30 October 2008

When to use Interfaces

The simplest answer: never. Use Ruby or any other dynamic language instead! But if you're still stuck in javaland, well, I promised this article in Programming for the Stone Age after witnessing some serious interface-itis. My university Software Engineering courses all talked about "always code to an interface" and articles abound on this insidious meme. So you get interface-implementation couples, where every method signature on the class is duplicated on the interface, pointlessly. I remember with horror a proprietary ORM I was obliged to use that actually required this pairing for every persistent class. It was unfortunately the backbone of our application, and hurt more than raw SQL. But that was in the days before Hibernate and the whole POJO movement, so let's call it a learning experience. Let us end the tedium of obligatory signature copying for every little property we add to our applications!

Right. So you're building your application, you decide your domain objects will include Customer, Supplier, Product(*). You already have a concept: a Domain Object, a kind of a thing that is unlike a Controller, or Service, or a Repository. A Domain Object has nothing in common with a HashMap or String or JdbcConnection. Major distinguishing features of Domain Objects are that each instance can be uniquely identified from among all Domain Object instances; each Domain Object is subject to CRUD operations and may be in an unsaved or deleted state. You might have decided for your application that objects are never deleted from your database, but rather they are tagged as deleted. You might decide that all domain objects should have a human-readable name. If any of this is the case, it is possible, depending on the nature of your application, that an interface resembling the following may be useful:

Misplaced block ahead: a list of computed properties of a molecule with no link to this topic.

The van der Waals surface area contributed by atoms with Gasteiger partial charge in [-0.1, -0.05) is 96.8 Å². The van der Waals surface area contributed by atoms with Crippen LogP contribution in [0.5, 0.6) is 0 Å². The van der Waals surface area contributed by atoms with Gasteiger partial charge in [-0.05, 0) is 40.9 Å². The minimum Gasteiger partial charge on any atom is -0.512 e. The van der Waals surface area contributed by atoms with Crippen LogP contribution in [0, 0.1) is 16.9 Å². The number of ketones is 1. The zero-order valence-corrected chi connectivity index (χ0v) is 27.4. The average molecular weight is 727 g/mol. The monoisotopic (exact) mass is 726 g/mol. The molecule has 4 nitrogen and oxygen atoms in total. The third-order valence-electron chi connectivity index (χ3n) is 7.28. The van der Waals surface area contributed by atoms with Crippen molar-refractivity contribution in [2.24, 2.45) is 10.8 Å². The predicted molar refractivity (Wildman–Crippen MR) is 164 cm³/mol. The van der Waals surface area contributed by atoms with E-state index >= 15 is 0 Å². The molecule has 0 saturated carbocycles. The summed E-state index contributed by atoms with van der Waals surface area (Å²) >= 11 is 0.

interface DomainObject {
  UniqueIdentifier getUID(); // this isn't necessarily the database id of the object
  String getName();
  boolean isSaved();
  boolean isDeleted();

With this interface in place, you can write some methods whose behaviour will be consistent for all of your domain objects:

  public void update(DomainObject o) {
    if (o.isDeleted()) {
      throw new CantUpdate("object " + o.getUID() + " is already deleted");


  public String renderLink(DomainObject o) {
    return "<a href='/object/" + o.getUID() + "'>" + o.getName() + "</a>";

Customer and Supplier have a feature in common: they are contactable. That is, they have addresses, phone numbers, emails and so on. It would be nice to handle contact information in a uniform way: to do so, the Contactable interface might be handy:

interface Contactable {
  String getAddress();
  void setAddress(String address);
  String getEmail();
  void setEmail(String email);

  ... etc ...

Armed with Contactable, you can manage contact information in a uniform way:

  public void verify(Contactable c) {

  public String renderContactInfo(Contactable c) {

Last example: Auditable : for those Domain Objects for which all changes need to be audited. If your application requires all objects are audited, you might as well merge this with DomainObject (and you might make it a superclass rather than an interface).

interface Auditable {
  User modifiedBy();
  Date modifiedOn();
  void updated(User by, Date when);

Auditable works well in combination with a Hibernate interceptor or event handler so that every object that is persisted and requires auditing, is guaranteed to be audited with no more effort than adding "implements Auditable" to your class definition. This way, together with the magic of hibernate, your business-logic code can deal with modifying your object in a clear and readable fashion, without a heap of audit-code clutter. For example:

class MyHibernateInterceptor {
  boolean onSaveDirty(Object o, Stuff... otherStuff) {
    if (o instanceof Auditable) {
      ((Auditable) o).updated(getUser(), new Date());

    ... etc ...

  ... etc ...

So you end up with domain classes looking a little like this:

class Customer implements DomainObject, Auditable, Contactable {

  ... interface methods ...

  ... other methods unique to customer ...

Java interfaces allow you slice up a big class into smaller, managable chunks so that you can write well-targeted pieces of code that guarantee consistent behaviour over a range of different objects.